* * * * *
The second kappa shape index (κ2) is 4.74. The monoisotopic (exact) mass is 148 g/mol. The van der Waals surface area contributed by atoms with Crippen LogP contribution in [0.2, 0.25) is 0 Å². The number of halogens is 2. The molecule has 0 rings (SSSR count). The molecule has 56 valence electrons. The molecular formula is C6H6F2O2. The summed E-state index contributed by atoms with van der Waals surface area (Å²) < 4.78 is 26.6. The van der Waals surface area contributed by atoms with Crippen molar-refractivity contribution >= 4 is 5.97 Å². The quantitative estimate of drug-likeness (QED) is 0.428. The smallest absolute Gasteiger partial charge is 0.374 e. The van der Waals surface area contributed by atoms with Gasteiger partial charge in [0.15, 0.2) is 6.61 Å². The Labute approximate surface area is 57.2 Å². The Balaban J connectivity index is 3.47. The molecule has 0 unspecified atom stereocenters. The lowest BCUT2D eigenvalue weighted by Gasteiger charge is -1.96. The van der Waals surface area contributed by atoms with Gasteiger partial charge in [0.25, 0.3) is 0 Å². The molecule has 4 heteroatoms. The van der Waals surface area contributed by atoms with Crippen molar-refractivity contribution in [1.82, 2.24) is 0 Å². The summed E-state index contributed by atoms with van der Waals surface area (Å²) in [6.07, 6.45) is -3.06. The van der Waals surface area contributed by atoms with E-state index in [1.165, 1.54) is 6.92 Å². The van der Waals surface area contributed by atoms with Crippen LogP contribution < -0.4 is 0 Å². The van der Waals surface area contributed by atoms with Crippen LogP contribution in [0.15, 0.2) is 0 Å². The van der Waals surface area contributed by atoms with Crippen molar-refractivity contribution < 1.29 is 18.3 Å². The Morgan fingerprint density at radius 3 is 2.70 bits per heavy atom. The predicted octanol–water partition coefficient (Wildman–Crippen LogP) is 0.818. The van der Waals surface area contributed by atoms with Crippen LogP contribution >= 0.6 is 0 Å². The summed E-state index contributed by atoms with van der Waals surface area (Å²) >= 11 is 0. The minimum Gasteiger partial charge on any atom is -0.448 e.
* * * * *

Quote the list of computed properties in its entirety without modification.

The second kappa shape index (κ2) is 4.74. The monoisotopic (exact) mass is 148 g/mol. The van der Waals surface area contributed by atoms with Crippen LogP contribution in [0.2, 0.25) is 0 Å². The number of halogens is 2. The molecule has 0 rings (SSSR count). The molecule has 56 valence electrons. The molecular formula is C6H6F2O2. The summed E-state index contributed by atoms with van der Waals surface area (Å²) < 4.78 is 26.6. The van der Waals surface area contributed by atoms with Crippen molar-refractivity contribution >= 4 is 5.97 Å². The quantitative estimate of drug-likeness (QED) is 0.428. The smallest absolute Gasteiger partial charge is 0.374 e. The van der Waals surface area contributed by atoms with Gasteiger partial charge in [0.15, 0.2) is 6.61 Å². The Labute approximate surface area is 57.2 Å². The Balaban J connectivity index is 3.47. The molecule has 0 unspecified atom stereocenters. The lowest BCUT2D eigenvalue weighted by Gasteiger charge is -1.96. The van der Waals surface area contributed by atoms with Gasteiger partial charge in [0.25, 0.3) is 0 Å². The molecule has 4 heteroatoms. The van der Waals surface area contributed by atoms with Crippen molar-refractivity contribution in [1.82, 2.24) is 0 Å². The summed E-state index contributed by atoms with van der Waals surface area (Å²) in [6.07, 6.45) is -3.06. The van der Waals surface area contributed by atoms with E-state index in [1.165, 1.54) is 6.92 Å². The van der Waals surface area contributed by atoms with Crippen LogP contribution < -0.4 is 0 Å². The van der Waals surface area contributed by atoms with Crippen LogP contribution in [0.15, 0.2) is 0 Å². The van der Waals surface area contributed by atoms with Crippen molar-refractivity contribution < 1.29 is 18.3 Å². The Morgan fingerprint density at radius 3 is 2.70 bits per heavy atom. The predicted octanol–water partition coefficient (Wildman–Crippen LogP) is 0.818. The van der Waals surface area contributed by atoms with Crippen LogP contribution >= 0.6 is 0 Å². The summed E-state index contributed by atoms with van der Waals surface area (Å²) >= 11 is 0. The minimum Gasteiger partial charge on any atom is -0.448 e.